Saturday, November 27, 2010

November's books

#25, Never Let Me Go by Kazuo Ishiguro, and #26, The Big Sleep by Raymond Chandler

Never Let Me Go is a frightening and moving novel that seems both science fiction and an accurate rendering of the me-centered people we have become. It is now a movie, which I haven't seen, but when I came across this book in 2005, through a friend's recommendation, I read it in a single day. Coud not put it down.

There are three parts, about three children who grow up. I can't really tell you anything about them except that they are British, without giving you a spoiler. And the fact is, the truth of the sotry ahs to creep over you, through Ishiguro's amazing ability to keep you reading despite not knowing what the hell is going on... and the growing fear that it is... I'll stop there.

I am now afraid to read any of Ishiguro's other works, because this one was too powerful. Great testament, isn't it?

Despite that, I highly recommend it.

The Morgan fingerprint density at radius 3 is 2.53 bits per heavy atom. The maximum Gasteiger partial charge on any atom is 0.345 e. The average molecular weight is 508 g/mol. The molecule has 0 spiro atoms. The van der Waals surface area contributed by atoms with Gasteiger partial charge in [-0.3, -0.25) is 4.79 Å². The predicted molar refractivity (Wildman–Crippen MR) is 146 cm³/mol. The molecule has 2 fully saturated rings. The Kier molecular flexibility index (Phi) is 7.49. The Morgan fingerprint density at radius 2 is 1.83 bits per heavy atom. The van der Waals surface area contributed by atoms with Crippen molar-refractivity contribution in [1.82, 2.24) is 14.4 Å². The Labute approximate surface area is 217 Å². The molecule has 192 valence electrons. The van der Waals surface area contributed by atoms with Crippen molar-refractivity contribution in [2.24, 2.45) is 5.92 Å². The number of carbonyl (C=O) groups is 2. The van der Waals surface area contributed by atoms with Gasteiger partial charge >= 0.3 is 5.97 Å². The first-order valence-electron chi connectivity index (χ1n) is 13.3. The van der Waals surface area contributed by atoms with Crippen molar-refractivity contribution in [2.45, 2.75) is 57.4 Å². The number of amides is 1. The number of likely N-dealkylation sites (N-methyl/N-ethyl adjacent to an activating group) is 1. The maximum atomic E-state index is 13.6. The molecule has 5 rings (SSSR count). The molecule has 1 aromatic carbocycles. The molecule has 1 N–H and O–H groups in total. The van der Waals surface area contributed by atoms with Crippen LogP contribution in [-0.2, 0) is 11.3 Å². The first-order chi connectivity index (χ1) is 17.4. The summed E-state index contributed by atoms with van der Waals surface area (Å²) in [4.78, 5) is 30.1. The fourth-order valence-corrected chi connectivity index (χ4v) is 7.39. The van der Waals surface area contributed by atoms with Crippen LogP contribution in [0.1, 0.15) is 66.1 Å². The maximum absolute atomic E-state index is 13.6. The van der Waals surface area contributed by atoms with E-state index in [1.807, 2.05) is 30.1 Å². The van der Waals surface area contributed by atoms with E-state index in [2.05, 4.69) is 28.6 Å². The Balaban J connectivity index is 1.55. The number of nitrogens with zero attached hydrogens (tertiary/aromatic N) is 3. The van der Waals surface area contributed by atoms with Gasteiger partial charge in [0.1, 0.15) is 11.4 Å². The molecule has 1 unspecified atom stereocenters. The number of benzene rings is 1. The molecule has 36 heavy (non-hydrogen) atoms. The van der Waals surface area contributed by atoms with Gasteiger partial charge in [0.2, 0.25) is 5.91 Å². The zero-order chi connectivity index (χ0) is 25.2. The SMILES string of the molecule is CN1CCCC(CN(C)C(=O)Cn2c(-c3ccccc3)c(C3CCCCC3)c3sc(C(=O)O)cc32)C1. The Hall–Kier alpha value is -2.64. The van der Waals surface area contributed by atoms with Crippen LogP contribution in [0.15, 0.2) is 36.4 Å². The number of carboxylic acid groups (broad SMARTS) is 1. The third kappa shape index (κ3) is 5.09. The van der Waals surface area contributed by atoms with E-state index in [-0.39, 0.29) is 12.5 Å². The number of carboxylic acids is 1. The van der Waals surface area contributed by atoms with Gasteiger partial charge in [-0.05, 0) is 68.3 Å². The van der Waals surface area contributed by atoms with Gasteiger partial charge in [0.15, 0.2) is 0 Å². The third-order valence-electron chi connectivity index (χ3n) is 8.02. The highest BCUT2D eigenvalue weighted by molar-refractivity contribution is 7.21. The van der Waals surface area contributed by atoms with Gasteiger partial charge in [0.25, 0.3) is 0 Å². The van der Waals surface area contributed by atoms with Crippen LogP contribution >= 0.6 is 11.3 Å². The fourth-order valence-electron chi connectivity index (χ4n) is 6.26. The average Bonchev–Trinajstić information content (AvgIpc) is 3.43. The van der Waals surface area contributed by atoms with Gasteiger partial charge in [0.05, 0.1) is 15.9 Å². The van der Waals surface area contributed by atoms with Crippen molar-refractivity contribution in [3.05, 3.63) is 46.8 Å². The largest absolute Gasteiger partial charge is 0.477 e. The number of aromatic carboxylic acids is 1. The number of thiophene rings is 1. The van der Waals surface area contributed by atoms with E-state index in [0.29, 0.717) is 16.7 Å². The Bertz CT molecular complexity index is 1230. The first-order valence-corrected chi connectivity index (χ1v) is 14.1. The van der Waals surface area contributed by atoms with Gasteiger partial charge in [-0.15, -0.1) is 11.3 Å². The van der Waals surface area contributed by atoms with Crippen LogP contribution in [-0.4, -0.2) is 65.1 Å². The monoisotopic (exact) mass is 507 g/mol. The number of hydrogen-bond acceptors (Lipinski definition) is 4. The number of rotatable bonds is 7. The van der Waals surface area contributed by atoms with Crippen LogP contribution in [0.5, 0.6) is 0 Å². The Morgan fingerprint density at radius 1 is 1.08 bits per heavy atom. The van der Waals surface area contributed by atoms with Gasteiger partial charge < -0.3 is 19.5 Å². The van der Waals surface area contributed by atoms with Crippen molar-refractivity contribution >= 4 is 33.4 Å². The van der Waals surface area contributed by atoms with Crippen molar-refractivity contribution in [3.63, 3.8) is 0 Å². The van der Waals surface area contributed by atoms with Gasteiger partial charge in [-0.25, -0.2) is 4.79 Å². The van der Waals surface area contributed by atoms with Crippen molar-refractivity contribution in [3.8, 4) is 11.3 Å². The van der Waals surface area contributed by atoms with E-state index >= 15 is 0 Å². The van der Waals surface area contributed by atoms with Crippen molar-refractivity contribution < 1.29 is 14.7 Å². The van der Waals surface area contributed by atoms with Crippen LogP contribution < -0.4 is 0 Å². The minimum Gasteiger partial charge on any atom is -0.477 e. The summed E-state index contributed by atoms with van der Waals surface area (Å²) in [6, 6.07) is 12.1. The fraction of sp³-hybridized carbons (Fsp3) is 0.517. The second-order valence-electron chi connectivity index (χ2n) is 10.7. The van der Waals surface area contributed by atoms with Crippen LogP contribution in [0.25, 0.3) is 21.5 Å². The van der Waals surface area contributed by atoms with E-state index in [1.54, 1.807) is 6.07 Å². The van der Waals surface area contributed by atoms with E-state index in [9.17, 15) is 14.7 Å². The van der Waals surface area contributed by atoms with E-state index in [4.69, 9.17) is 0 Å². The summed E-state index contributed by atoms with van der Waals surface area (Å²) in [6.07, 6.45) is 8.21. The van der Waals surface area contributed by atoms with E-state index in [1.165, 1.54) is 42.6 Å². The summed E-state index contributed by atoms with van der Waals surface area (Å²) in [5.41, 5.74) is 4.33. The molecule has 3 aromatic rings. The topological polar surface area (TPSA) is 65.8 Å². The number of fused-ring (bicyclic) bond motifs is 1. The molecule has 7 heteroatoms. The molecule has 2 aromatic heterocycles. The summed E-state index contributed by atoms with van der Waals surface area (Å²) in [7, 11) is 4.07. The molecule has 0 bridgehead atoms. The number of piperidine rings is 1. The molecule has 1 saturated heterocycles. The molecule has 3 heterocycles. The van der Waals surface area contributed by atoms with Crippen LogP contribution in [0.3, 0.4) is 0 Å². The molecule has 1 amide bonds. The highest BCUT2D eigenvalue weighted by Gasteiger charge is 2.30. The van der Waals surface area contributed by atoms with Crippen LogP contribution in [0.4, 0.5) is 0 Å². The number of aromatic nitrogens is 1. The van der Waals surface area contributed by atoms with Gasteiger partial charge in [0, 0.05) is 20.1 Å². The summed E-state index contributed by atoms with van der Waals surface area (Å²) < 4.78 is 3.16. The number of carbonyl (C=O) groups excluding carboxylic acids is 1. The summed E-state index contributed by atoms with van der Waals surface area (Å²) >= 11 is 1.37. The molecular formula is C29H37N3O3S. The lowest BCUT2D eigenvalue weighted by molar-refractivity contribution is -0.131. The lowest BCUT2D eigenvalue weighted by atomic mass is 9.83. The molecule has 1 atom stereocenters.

The Big Sleep is only one of Chandler's few novels. Too few, in my opinion, but it obviously took Chandler a great deal of time to write a complete novel. We should be grateful (and I am) for the handful he left us.

Of course, The Big Sleep features Philip Marlowe, Chandler's most famous detective, living in L.A. during the 30s, 40s, and 50s... when it was something other than the sprawling mega-entertainment mecca it is now, When it was, in fact, in transition. 

Chandler is a fine writer: detailed, exact, and precise, he captures an era and a society that have passed away, other than in period films. His descriptions of the crooks, molls, moguls, wealthy, and down-and-out that pass through Marlowe's life are crisp and compelling; his plots are tightly twisted, surprising, and logical, in the world of illogic and chaos that is moderntity. Although his works were first published in pulp magazines, his writing transcended that. Marlowe is the American version of the alienated man of modern fiction, different from Sam Spade, Dashiell Hammet's detective and Marlowe's peer, because he has no secretary, no partner, no long-time girlfriend, no sidekick.

I also love Chandler's short stories, and especially the collection Trouble is My Business... I only because I wish I could say that when I meet new people: "Hi, I'm Pearl and trouble is my business." "What do I do, you ask? Trouble is my business."  Just for fun.

If you seek good, tight writing and a thrill, read Chandler. Warning: Like Ishiguro, the moral and ethical complications of the life lived in the novel is not easy to take.

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